1 / 27

Shear Lines, Fronts and Areas of Confluence/Diffluence

Shear Lines, Fronts and Areas of Confluence/Diffluence. Mike Davison HPC International Desks. Shearlines vs. Fronts. Shear Lines: are associated with wind shifts (direction and speed).

Download Presentation

Shear Lines, Fronts and Areas of Confluence/Diffluence

An Image/Link below is provided (as is) to download presentation Download Policy: Content on the Website is provided to you AS IS for your information and personal use and may not be sold / licensed / shared on other websites without getting consent from its author. Content is provided to you AS IS for your information and personal use only. Download presentation by click this link. While downloading, if for some reason you are not able to download a presentation, the publisher may have deleted the file from their server. During download, if you can't get a presentation, the file might be deleted by the publisher.


Presentation Transcript

  1. Shear Lines, FrontsandAreas of Confluence/Diffluence Mike Davison HPC International Desks

  2. Shearlines vs. Fronts • Shear Lines: are associated with wind shifts (direction and speed). • A line or narrow zone across which there is an abrupt change in the horizontal wind component parallel to this line • A line of maximum horizontal wind shear. • An area of directional wind confluence along the tail end of a surface front. • Lacks the baroclinicity/density discontinuity of surface fronts • Fronts: The interface or transition zone between two air masses of different density. • Density depends on temperature and moisture content • Fronts either lie along shear lines or can lag behind them.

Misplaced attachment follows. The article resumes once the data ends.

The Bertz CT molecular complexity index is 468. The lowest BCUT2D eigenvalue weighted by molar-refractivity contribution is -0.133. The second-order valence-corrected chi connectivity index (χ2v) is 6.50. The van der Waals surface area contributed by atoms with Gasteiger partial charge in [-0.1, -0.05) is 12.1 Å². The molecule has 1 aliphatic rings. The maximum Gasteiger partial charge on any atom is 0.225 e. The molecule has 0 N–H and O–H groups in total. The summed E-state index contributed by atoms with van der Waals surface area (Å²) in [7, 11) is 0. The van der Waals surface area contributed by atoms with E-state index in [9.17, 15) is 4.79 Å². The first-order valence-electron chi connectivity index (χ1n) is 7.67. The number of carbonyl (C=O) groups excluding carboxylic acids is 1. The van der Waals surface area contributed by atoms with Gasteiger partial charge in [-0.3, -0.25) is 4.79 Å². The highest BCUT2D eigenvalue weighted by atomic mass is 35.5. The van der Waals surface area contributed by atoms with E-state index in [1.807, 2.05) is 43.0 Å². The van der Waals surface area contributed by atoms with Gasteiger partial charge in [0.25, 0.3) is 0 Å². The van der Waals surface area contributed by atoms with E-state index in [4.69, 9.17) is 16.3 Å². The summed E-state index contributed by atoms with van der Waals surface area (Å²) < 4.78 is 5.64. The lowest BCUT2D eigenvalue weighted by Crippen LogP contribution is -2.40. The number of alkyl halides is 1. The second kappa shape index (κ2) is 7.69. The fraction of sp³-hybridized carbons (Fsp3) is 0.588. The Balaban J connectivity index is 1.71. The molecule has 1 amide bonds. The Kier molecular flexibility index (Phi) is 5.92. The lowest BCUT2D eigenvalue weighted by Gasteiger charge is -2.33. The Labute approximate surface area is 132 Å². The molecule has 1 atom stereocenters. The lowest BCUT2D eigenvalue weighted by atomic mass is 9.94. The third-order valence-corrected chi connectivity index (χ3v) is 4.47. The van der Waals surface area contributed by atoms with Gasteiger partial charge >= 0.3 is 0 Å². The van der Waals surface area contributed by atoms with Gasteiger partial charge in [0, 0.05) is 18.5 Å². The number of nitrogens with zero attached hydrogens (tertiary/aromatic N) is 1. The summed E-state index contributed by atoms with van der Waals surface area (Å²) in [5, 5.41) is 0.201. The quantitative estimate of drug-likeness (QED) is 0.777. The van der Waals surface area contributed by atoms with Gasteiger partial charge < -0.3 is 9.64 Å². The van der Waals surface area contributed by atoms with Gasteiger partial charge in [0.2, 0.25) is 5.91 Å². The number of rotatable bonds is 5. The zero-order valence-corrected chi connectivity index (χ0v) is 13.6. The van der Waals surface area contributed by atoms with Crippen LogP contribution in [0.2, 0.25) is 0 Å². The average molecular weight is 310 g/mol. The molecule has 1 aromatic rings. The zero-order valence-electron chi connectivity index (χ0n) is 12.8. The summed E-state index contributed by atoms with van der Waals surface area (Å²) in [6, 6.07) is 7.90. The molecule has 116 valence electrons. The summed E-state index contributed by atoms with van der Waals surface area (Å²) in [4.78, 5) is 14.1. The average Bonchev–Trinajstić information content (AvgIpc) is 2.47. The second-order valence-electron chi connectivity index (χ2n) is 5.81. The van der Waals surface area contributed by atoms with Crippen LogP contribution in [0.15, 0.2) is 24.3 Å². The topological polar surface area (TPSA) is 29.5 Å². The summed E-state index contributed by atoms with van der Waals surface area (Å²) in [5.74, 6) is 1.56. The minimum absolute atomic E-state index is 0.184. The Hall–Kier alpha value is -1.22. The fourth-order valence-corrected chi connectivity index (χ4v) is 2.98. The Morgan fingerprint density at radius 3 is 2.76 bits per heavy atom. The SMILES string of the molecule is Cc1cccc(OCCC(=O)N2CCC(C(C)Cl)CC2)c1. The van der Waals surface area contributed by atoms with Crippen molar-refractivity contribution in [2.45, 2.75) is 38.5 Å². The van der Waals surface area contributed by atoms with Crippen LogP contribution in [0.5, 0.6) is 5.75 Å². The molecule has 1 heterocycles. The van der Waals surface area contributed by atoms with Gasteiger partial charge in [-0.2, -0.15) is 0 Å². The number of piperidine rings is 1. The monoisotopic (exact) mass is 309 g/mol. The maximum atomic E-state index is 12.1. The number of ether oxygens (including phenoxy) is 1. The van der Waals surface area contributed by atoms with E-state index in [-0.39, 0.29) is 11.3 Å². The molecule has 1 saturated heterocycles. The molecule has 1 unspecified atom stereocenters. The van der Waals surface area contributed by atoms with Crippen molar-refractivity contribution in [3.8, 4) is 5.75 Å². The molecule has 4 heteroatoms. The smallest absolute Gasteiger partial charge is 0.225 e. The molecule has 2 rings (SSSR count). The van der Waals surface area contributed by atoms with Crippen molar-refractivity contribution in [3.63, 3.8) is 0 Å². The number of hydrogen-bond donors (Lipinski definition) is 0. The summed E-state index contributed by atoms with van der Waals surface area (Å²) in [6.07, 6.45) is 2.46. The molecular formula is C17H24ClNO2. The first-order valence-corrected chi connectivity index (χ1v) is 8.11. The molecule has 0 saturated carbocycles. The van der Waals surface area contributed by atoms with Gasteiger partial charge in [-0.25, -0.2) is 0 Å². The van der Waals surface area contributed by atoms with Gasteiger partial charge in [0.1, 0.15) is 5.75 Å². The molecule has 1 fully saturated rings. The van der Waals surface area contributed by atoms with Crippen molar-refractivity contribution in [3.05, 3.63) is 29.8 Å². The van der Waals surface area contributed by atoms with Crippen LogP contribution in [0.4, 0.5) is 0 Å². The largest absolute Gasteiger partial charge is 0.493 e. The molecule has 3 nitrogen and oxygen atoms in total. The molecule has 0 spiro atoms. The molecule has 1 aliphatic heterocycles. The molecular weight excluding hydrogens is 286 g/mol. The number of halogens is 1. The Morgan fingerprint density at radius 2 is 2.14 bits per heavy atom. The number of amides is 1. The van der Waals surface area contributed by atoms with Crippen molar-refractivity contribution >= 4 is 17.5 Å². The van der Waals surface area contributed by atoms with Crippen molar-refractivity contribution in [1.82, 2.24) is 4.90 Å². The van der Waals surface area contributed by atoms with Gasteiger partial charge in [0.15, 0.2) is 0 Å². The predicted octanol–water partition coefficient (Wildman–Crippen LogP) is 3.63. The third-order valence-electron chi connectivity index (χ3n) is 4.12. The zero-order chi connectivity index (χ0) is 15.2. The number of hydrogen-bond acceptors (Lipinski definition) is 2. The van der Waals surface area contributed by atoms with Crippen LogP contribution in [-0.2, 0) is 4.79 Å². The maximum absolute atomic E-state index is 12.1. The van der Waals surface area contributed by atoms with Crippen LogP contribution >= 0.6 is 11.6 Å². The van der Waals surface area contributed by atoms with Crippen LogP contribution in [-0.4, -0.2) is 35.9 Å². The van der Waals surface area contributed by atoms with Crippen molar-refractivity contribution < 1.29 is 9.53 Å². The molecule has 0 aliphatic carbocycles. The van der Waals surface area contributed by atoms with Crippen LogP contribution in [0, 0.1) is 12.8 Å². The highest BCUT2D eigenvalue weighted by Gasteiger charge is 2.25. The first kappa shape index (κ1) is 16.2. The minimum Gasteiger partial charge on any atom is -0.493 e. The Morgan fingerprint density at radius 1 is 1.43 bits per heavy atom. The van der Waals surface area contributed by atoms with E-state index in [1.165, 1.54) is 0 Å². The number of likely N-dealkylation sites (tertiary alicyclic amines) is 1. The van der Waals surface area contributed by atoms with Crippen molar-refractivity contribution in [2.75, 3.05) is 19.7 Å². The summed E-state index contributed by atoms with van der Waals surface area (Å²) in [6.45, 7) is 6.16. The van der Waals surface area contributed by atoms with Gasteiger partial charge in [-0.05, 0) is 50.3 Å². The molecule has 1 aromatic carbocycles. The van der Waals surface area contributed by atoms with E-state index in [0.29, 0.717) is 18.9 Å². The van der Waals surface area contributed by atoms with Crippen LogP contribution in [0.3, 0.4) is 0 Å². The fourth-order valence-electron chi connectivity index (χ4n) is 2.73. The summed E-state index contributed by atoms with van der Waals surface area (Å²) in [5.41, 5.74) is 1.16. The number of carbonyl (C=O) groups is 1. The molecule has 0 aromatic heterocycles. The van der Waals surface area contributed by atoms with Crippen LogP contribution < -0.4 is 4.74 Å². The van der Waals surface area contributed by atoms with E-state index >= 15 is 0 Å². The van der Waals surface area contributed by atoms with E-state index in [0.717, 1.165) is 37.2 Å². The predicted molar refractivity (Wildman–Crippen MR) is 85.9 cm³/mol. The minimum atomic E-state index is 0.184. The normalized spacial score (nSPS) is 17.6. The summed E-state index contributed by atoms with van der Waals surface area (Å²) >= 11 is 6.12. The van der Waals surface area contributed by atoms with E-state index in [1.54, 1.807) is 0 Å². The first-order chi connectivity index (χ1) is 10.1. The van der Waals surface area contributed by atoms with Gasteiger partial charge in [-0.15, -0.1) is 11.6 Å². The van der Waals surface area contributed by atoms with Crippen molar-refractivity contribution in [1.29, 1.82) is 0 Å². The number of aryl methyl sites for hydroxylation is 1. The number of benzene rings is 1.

3. Wind Confluence and Diffluence in the Caribbean

  4. Wind Confluence and Diffluence in South America

  5. Wind Divergence

  6. Divergence of the Wind • We can express the divergence equation in a simplified form, with two terms: • Direction • Speed • The direction and speed terms, in-turn, can be expressed as directional/speed diffluence and confluence • Confluenceis not equal toConvergence • Diffluenceis not equal toDivergence

  7. Divergence (Cont) • Divergence/convergence calculations need to take into account the direction and speed terms. • This is done through objective analysis • Streamline analysis is a subjective technique, and it only shows directional diffluence and confluence. • It does not show convergence/divergence

  8. Example Directional Diffluence/Confluence Directional Confluence Directional Diffluence

  9. Speed Diffluence/Confluence Speed Confluence B A Speed Diffluence

  10. Convergent or Divergent? Directional Confluence A Speed Diffluence

  11. Convergent or Divergent?

  12. Convergent or Divergent? Speed Confluence A Directional Diffluence

  13. Convergent or Divergent?

  14. Evaluation of Shear Lines

  15. Front/Shear Line Evaluation

  16. Front and Shear Line

  17. Front and Shear Line

  18. Front and Shear Line

  19. Front and Shear Line

  20. Forecast Hints • During the Winter Months • Convective activity over the Gulf of Mexico and gulf coast of Mexico tends to be capped below 500 hPa (20,000 ft) • Evaluate upper dynamics for CONVERGENCE or DIVERGENCE before forecasting thunderstorms. • If models forecast post frontal northerlies of 25Kt or greater, and dew point temperature of 20C (68F) or greater over southern Mexico. • Forecast 12 hrs rainfall accumulation of at least 2-4 inches.

  21. Example of “Ideal” Conditions for Heavy Rainfall

  22. Example Front/Shear Line Caribbean

  23. Example Front/Shear Line South America

  24. Identify Features

  25. Satellite Interpretation

  26. Analysis

  27. Analysis

More Related